https://wiktenauer.com/wiki/Treatises#Fencing_book Types of texts
For ease of reference, Wiktenauer divides the corpus of Western martial arts literature into six basic genres. A few texts defy categorization under this system, such as Paulus Hector Mair's Geschlechterbuch, but these distinctions are generally quite useful.
A commonplace book (or Hausbuch) is essentially a scrapbook, usually made by a wealthy individual. In the late Middle Ages, they were created as repositories of miscellaneous items and information that the owner considered significant, including medical recipes, quotations, letters, poems, tables of weights and measures, proverbs, prayers, and legal formulas. Each commonplace book was a unique work reflecting its creator's hobbies and interests. Some of these books, such as the Pol Hausbuch (MS 3227a), therefore included copies of martial arts treatises that passed through their owner's hands.
Fencing book (or Fechtbuch) is a catch-all term for treatises on armed combat. Medieval fencing treatises tended to be compilation works, manuscripts that included a variety of distinct treatises by different authors. Treatises by a single author, such as Fiore delli Liberi's treatise Fiore di Battaglia, or on a single weapon, such as Le Jeu de la Hache, were less common in this period. Many manuscripts of the 1500s draw on the same small pool of common treatises, which they combine in various ways. This tradition reached its pinnacle in the mammoth 1,200-page compilations that Paulus Hector Mair commissioned in the 1540s. In the Renaissance period, and especially as printing became more common, this emphasis changed and fencing masters began preparing and personally publishing more extensive treatises on a variety of different weapons. Some, such as Salvator Fabris, devoted massive volumes to the use of a single weapon.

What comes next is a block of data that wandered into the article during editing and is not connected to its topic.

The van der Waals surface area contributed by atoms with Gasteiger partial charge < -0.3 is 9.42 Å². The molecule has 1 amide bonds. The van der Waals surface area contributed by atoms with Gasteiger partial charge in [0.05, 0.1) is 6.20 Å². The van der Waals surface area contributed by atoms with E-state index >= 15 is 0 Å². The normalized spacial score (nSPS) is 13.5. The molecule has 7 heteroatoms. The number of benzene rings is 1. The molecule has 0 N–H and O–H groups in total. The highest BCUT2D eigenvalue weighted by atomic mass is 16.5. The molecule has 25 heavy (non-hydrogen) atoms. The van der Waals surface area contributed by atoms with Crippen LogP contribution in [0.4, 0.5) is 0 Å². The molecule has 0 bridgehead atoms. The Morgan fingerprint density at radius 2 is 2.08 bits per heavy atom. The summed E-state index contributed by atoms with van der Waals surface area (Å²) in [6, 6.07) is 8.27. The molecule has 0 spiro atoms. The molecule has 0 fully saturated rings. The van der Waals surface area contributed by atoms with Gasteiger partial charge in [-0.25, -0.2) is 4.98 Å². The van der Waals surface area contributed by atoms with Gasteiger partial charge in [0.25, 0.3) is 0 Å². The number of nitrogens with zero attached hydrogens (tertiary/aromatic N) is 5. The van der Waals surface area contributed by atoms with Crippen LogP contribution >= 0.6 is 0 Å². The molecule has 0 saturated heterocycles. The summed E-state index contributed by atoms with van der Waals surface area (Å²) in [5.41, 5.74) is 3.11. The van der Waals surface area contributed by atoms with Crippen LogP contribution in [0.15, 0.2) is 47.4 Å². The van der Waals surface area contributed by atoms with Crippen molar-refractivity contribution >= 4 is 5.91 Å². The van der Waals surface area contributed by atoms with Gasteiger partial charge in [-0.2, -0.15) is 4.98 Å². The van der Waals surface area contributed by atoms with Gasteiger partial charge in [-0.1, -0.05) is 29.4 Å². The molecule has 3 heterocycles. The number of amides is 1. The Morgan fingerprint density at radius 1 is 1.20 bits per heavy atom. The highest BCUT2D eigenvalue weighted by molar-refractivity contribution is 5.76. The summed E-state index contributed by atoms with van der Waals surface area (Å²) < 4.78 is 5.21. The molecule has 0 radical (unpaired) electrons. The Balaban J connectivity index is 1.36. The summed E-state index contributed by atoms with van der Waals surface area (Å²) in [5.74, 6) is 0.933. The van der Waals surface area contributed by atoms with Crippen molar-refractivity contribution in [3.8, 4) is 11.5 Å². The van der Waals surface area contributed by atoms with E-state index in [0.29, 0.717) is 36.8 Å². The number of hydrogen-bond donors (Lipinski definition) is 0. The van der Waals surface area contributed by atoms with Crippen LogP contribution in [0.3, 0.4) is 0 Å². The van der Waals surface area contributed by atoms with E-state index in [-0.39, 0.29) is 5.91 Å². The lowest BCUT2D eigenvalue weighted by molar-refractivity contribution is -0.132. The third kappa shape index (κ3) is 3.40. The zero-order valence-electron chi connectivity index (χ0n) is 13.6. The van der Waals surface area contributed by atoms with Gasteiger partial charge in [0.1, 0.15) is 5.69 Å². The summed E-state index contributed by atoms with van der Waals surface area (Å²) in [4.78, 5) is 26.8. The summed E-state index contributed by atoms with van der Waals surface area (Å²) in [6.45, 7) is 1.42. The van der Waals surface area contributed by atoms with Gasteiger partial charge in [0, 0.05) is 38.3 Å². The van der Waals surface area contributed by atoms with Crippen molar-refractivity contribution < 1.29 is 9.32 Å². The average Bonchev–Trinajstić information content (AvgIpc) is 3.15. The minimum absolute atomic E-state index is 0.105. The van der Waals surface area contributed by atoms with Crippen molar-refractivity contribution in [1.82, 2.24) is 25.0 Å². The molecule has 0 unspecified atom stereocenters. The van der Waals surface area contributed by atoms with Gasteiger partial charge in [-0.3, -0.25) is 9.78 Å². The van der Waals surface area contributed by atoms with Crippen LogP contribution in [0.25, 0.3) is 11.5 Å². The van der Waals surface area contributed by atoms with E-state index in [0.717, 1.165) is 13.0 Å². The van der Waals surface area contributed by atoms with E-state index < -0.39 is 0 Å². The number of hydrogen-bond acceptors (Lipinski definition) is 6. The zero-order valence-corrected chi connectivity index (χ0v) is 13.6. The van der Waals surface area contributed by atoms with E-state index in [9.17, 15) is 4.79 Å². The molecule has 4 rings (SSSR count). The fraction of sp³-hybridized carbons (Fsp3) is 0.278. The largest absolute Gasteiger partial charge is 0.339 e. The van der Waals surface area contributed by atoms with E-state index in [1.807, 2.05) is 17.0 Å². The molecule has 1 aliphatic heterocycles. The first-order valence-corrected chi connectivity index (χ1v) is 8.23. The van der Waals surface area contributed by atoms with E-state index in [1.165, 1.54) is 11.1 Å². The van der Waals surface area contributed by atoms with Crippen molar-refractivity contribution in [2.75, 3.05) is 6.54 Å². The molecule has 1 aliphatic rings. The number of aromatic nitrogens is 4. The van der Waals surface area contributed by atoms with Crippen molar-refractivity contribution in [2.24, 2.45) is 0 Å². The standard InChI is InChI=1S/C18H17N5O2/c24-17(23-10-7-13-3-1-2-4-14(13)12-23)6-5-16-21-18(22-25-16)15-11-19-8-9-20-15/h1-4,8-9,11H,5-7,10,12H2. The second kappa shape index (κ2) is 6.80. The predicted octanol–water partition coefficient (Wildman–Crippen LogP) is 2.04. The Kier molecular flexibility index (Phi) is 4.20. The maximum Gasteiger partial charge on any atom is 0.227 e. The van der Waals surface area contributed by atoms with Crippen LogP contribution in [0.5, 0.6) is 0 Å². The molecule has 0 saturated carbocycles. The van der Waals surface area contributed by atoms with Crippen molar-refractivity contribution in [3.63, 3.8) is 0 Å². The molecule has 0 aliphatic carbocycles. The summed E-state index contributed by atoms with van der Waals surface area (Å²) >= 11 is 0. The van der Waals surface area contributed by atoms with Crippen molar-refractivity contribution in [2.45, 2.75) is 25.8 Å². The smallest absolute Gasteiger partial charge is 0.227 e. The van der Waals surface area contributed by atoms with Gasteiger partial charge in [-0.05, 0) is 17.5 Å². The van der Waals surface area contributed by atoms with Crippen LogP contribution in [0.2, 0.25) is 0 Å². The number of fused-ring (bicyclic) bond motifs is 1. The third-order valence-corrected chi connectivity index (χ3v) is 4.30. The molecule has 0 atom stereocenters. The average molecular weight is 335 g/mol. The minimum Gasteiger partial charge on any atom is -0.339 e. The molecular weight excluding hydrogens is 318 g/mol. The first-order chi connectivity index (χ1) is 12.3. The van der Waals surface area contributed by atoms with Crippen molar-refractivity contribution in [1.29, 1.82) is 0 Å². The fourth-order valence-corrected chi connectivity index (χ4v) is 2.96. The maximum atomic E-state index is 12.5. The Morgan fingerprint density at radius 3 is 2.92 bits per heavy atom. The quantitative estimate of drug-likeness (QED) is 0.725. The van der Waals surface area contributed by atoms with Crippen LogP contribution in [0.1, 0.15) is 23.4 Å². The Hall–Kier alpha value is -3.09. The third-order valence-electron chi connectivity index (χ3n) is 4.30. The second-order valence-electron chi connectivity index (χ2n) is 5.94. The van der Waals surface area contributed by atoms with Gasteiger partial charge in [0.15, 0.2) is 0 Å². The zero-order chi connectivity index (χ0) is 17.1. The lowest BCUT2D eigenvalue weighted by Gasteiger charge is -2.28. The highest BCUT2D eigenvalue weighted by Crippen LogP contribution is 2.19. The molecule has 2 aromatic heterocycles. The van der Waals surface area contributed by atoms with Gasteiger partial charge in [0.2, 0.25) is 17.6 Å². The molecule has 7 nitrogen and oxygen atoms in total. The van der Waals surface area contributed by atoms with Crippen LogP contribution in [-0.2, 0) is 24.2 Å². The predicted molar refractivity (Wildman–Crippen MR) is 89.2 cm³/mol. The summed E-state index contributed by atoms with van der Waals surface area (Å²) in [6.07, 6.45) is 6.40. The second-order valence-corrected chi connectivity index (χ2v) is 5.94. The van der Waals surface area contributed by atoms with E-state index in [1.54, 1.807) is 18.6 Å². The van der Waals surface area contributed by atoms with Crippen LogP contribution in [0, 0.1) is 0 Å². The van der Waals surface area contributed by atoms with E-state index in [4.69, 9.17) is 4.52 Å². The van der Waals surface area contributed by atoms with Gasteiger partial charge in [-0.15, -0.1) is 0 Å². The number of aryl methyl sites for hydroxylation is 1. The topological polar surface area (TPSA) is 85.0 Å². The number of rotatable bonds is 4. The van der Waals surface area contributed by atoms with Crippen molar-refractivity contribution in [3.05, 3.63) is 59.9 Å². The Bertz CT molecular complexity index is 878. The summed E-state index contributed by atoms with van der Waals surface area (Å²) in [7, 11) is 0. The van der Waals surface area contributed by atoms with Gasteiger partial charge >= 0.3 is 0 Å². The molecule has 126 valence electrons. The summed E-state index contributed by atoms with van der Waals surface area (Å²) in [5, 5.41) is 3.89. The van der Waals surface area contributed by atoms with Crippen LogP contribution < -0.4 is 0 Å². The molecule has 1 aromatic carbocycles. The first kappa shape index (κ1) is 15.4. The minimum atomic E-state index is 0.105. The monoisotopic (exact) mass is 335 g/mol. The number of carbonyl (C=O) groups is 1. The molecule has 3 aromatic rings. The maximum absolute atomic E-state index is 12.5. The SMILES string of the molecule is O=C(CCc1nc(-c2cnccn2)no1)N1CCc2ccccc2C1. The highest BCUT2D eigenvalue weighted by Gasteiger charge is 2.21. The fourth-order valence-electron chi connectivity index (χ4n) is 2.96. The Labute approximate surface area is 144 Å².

A number of sketchbooks created by talented artists survive from the Medieval and Renaissance time periods. These artists, including such masters as Albrecht Dürer and Maarten van Heemskerck, generally sketched fencers and wrestlers as studies in human anatomy. Because of this, they offer unique insight into the physical positions and movements of the art, providing a useful counterpoint to the large number of text-only fencing treatises. Some of these works were created as draftbooks for later complete fencing treatises.
A tourmanent book (or Turnierbuch) is generally a record of a specific tournament that occurred. Aside from being interesting glimpses into the sportive side of historical European martial arts in period, tournament books are also useful for their depictions of authentic arms and armor.
War book (or Kriegsbücher) are useful texts for understanding the methods and theory behind warfare in the Middle Ages and Renaissance. Many compilation fencing treatises from the 15th and 16th centuries also include excerpts from war books such as Konrad Kyeser's famous work Bellifortis or Flavius Vegetius Renatus' De Re Militari. Siege warfare was an especially popular subject in this genre.
The wrestling book (or Ringbuch) can be seen as a subset of the fencing treatise genre. Most 15th century martial arts manuscripts include at least one wrestling treatise, but wrestling was often seen as an aspect of armed combat and not a separate discipline. It isn't until later in the Renaissance that books devoted exclusively to wrestling and other unarmed techniques appeared in increasing numbers.